The better-mousetrap theory is that superior devices or methods, regardless of application, will attract customers. The product will hardly need marketing. People will simply hear about it and rush to buy it.
However, the theory is wrong. Most consumers buy stuff — mousetraps, CAD software, cars, appliances, and so on — in response to immediate needs. An old appliance breaks and repair is too time consuming or expensive. A new client uses CAD package B, but you only have software A. The airline loses your tent at the start of your hunting vacation. Fill in your own tale of need.
Don’t get me wrong. Most engineers scan Consumer Reports, canvass friends, and spend hours reading blogs and review sites before buying a new car, camper, or cell phone. However, most purchases happen as the result of an immediate need, not careful analysis of all the alternatives.
The lesson for inventors? Learn why your target market buys things. Don’t pour your life savings into designing and manufacturing the best, most-efficient waffle iron.
Here’s a real example: I met someone recently who is raising funds to build the first laundry-folding robot. This seemed like a good idea. Folding laundry is a time-consuming task loved by few. So what’s not to like about a machine that neatly folds and stacks clothes and linens hot out of the dryer?
Unfortunately, the robot is nothing but a “better mousetrap.” Users can’t just dump laundry into it. They must first separate towels, sheets, socks, shirts, pants, and undergarments. The bottom line is users have to do so much work to get laundry ready for the robot that they could have folded it all in the same amount of time. Worse yet, the inventor hopes to get the price below $1,500 before going to market, but he’s not sure this is possible.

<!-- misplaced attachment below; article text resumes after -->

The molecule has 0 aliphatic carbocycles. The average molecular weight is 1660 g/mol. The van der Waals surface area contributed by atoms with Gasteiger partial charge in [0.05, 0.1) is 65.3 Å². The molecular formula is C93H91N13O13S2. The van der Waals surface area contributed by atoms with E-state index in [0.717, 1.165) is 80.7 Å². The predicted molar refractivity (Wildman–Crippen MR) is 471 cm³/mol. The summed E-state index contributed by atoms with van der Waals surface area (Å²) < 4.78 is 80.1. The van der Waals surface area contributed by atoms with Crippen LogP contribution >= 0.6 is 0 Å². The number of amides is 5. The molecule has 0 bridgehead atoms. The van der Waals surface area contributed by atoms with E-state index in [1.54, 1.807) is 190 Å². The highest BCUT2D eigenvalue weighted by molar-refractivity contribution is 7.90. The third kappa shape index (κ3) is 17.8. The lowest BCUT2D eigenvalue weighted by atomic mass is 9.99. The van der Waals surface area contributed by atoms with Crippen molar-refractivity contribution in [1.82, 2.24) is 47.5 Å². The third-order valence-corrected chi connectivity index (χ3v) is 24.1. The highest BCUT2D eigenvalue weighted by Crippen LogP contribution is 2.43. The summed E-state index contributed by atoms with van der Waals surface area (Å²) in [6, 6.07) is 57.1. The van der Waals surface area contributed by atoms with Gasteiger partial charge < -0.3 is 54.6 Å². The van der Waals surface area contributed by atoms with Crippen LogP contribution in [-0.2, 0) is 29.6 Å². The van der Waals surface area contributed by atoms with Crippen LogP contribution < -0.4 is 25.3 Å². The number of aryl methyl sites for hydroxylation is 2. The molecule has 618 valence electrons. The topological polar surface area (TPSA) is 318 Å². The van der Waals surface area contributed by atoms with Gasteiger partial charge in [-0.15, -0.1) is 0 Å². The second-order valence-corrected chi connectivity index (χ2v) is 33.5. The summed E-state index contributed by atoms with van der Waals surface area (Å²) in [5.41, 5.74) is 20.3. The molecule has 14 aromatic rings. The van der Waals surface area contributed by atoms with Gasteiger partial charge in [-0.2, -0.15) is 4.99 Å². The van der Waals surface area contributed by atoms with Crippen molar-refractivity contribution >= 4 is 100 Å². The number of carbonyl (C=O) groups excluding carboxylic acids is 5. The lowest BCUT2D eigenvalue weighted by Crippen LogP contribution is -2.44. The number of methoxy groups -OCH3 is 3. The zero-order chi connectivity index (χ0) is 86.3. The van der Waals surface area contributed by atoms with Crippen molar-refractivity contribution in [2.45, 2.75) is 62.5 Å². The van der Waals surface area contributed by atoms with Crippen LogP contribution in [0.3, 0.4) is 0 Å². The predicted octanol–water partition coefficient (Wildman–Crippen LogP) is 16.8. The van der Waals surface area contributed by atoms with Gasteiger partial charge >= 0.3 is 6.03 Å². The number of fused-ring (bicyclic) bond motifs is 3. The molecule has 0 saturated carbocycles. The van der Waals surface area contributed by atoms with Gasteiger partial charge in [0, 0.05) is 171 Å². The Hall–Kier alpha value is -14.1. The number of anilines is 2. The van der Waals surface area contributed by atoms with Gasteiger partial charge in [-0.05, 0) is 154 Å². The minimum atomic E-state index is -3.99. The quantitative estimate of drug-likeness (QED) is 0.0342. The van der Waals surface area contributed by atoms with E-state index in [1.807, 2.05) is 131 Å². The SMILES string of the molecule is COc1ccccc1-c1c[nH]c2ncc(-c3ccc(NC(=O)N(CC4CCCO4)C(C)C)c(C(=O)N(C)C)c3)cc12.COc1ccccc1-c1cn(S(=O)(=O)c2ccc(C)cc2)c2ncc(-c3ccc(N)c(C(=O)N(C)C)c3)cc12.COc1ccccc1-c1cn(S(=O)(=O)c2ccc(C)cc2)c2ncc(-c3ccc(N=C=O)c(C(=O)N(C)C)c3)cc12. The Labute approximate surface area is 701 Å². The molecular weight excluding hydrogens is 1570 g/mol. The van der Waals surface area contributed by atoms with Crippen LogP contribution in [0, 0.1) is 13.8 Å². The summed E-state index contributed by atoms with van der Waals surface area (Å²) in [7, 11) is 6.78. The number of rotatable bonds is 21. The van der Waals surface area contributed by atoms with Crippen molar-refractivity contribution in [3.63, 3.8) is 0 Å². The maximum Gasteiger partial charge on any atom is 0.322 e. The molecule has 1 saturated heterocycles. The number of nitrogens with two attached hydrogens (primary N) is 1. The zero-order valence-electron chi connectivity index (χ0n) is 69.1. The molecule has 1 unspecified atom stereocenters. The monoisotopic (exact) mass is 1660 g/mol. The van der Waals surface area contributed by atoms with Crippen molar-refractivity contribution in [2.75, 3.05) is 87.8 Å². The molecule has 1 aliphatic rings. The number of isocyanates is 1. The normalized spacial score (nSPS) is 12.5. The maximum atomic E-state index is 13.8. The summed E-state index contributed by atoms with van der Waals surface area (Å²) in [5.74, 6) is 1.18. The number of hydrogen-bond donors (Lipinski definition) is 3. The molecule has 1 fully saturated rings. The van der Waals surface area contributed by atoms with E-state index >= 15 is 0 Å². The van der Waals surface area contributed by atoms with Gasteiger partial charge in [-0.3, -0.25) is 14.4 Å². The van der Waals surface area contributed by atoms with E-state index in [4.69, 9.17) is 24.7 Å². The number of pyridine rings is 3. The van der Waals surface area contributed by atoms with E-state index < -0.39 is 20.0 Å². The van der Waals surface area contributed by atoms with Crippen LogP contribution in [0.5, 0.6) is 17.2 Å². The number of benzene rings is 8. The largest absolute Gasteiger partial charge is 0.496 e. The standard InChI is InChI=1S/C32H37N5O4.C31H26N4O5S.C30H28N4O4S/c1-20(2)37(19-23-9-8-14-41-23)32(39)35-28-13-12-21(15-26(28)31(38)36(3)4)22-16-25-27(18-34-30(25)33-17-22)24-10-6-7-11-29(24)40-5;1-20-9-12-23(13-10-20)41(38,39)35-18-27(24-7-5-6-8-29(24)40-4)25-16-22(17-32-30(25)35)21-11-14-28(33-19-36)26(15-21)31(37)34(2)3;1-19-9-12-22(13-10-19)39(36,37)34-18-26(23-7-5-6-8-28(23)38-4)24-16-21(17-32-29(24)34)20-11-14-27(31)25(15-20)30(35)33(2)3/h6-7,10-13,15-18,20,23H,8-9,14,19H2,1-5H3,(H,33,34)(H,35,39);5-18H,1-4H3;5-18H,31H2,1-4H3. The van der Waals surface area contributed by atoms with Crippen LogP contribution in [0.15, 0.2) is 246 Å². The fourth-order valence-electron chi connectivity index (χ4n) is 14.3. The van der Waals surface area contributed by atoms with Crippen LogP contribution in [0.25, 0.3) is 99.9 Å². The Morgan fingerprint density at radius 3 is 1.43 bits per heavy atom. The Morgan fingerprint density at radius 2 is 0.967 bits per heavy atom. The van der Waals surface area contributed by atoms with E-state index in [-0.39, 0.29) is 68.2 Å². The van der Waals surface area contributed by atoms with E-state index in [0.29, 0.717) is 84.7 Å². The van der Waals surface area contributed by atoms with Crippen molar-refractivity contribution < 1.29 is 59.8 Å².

But what about the iPod, you might ask? When it hit the market in 2001, there were already other music players available — they were just much clunkier and harder to use. The iPod was slick and cool. Despite its $400 price tag, and the fact that it was initially not Windows compatible, Apple had correctly determined that a lot of people wanted to carry 1,000 songs in their pocket. Fast forward to 2012: More than 300 million iPods have been sold. And that does not include the 240 million iPhones that have full iPod functionality.
The iPod was not a better mousetrap. It was completely new. Even though there were music players on the market, the iPod did not try to compete with them. It addressed a desire Apple perceived in the market, one strong enough to get customers to part with lots of cash. And by creating iTunes, Apple leveraged the invention into a real game-changer — one that nobody has been successful in competing with yet.
So, inventors, think about your idea — the one you’ve been tinkering with or planning to prototype. Is it just a better mousetrap, like the laundry-folding robot? Or is it in the same category as an iPod? And if it seems too much like the former, what can you do to make it more like the latter?
The upshot is, if you have an idea for an invention, make sure it addresses an actual need people or companies have. Otherwise, it might join the more than 4,000 mousetrap patents granted by the United States Patent and Trademark Office that were commercial failures.
Joel Orr, Copywriter